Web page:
Strawberry Fields Forever
In memory of John Lennon, New York City has designated a beautiful
triangular island in Central Park to be known as Strawberry Fields. It happens
to be where John and I took our last walk together. John would have been very
proud that this was given to him, and island named after his song, rather than a
statue or monument.
My initial thought was to acquire some English and Japanese plants and
give them to the park commission to to be planted in Strawberry Fields. But
somehow that idea was not quite in the spirit of things. Then I remembered
what John and I did when we first met over ten years ago. We planted and acorn
in England as a symbol of our love. We then sent acorns to all the heads of state
around the world, inviting them to do the same. Many responded saying that
they enjoyed the experience.
So in the name of John and Yoko, and spirit of love and sharing, I would
like to once again invite all countries of the world, this time to offer plants,
rocks and/or stones of their nations for Strawberry Fields. The plants will
eventually be forests, the rocks will be a resting place for traveling souls, the
bricks will pave the lane John and I used to walk on and the circle where we
used to sit and talk for hours. It will be nice to have the whole world in one
place, one field, living and growing together in harmony. This will be the nicest
tribute we could ever give to John. The acorn we planted a decade ago is now a tree.
I would like to obtain a twig from it to be transplanted on the island. Maybe we
could add a moonstone or a pebble from Mars, so as not to shut out the
universe. The invitation is open! Let me take you to Strawberry Fields.
New York City
19 August 1981
Strawberry Fields is in for a restoration
By Albin Krebs & Robert McG. Thomas, New York Times
August 22, 1981
Mayor Koch and Gordon J. Davis, the Parks Commissioner, said yesterday that Strawberry Fields, a triangular area of Central Park named in honor of the late John Lennon, would undergo landscape restoration.
The plan was developed in response to a letter from Mr. Lennon’s widow, Yoko Ono, who said she would pay for whatever plants were needed for the area that were not donated from Lennon fans around the world.
The naming of Strawberry Fields in honor of Mr. Lennon was authorized by the City Council shortly after the former Beatle’s murder last December. The area is often called an “island” because it is located on Central Park West at the West 72nd Street entrance to the park, where the road branches in two directions to form a triangle-shaped patch of park.
“It happens to be where John and I took our last walk together,” Miss Ono said. “John would be glad that this was given to him, an island named after his song, rather than a statue or a monument.”
She said she was writing “the heads of state throughout the world” to ask for offers of “plants, rocks and/or stones of their nations for Strawberry Fields.”
Mr. Koch said that “the design plan that Yoko Ono and the Parks Department’s expert staff have proposed is in keeping with the Olmsted tradition and with the Central Park Conservancy’s overall restoration plan.” Frederick Law Olmsted was one of the park’s designers.
John Lennon area in Park approved
By The Associated Press
Published: April 7, 1983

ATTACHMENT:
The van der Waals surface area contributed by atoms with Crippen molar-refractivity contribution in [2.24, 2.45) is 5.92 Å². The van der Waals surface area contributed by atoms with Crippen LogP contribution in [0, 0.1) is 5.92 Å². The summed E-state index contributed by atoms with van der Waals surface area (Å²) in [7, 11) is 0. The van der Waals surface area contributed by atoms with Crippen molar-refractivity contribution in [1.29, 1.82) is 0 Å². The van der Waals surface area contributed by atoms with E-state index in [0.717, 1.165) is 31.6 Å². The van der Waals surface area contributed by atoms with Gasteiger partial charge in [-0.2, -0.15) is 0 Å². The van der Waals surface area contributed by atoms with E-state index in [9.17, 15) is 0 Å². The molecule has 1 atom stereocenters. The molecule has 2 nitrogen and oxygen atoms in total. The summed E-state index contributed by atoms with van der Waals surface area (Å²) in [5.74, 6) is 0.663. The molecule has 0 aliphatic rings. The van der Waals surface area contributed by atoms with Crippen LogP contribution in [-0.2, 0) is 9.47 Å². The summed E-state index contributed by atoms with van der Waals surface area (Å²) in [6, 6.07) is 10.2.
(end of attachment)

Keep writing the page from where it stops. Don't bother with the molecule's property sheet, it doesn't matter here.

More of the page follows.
The City Landmarks Preservation Commission yesterday approved plans for landscaping a section of Central Park in memory of John Lennon.
The site, near 72d Street and Central Park West, will have sunken paths, new shrubbery and a mosaic with the word “Imagine” spelled out in tiles to commemorate the Lennon song. The landscaping will be paid for with a $500,000 gift from Lennon’s wife, Yoko Ono, according to Parks Commissioner Henry J. Stern.
The area is called Strawberry Fields, after another Lennon song, “Strawberry Fields Forever.” In 1981, Mr. Stern, as a City Councilman at Large from Manhattan, sponsored a bill naming the three-acre site.
Ground is broken for Strawberry Fields
By Susan Heller Anderson & David Bird, The New York Times
March 22, 1984
Yoko Ono looked up at the cold, rainy sky over Central Park yesterday. “Thank you, John,” she said, her voice choking through a smile. “We made it happen again.”
Using golden shovels, the musician’s widow and Mayor Koch helped break ground on the two-and-a-half- acre section of the park called Strawberry Fields, dedicated to John Lennon. The Mayor said Miss Ono had given the city $1 million to restore and maintain the area.
The plot, just east of 72d Street and Central Park West, is a few hundred yards from the spot where the former Beatle was shot dead on Dec. 8, 1980, in front of his home in the Dakota.
Miss Ono said that they had taken their last walk together in the small hilly area and that “John would have been very proud that this was given to him, an island named after his song, rather than a statue or a monument.”
Among the plantings of 126 trees, 1,500 shrubs, 25,000 vines and 18,000 perennials will be 25,000 strawberry plants, said Henry J. Stern, the Parks Commissioner.
“This is not a construction gift for a building,” Mr. Stern said. “It’s a gift to the earth – a gift of life.”
Several foreign officials were present because several consulates plan to contribute to Miss Ono’s bequest.
“Ten years ago, the Lennons planted an acorn in England,” said Michael W. Marshall, the British deputy consul general, “so we’re giving an oak.”
The Italians are giving a mosaic, the French a fountain and the Dutch flower bulbs.
Several hundred young admirers strained behind police barricades. “I came for my own little tribute to John Lennon,” said Trina Mrnak, 19 years old. “I think it’s special for the city to dedicate something to a musician instead of a war hero. But he was more. He was a musical prophet, so honest and true, not violent or pretentious.”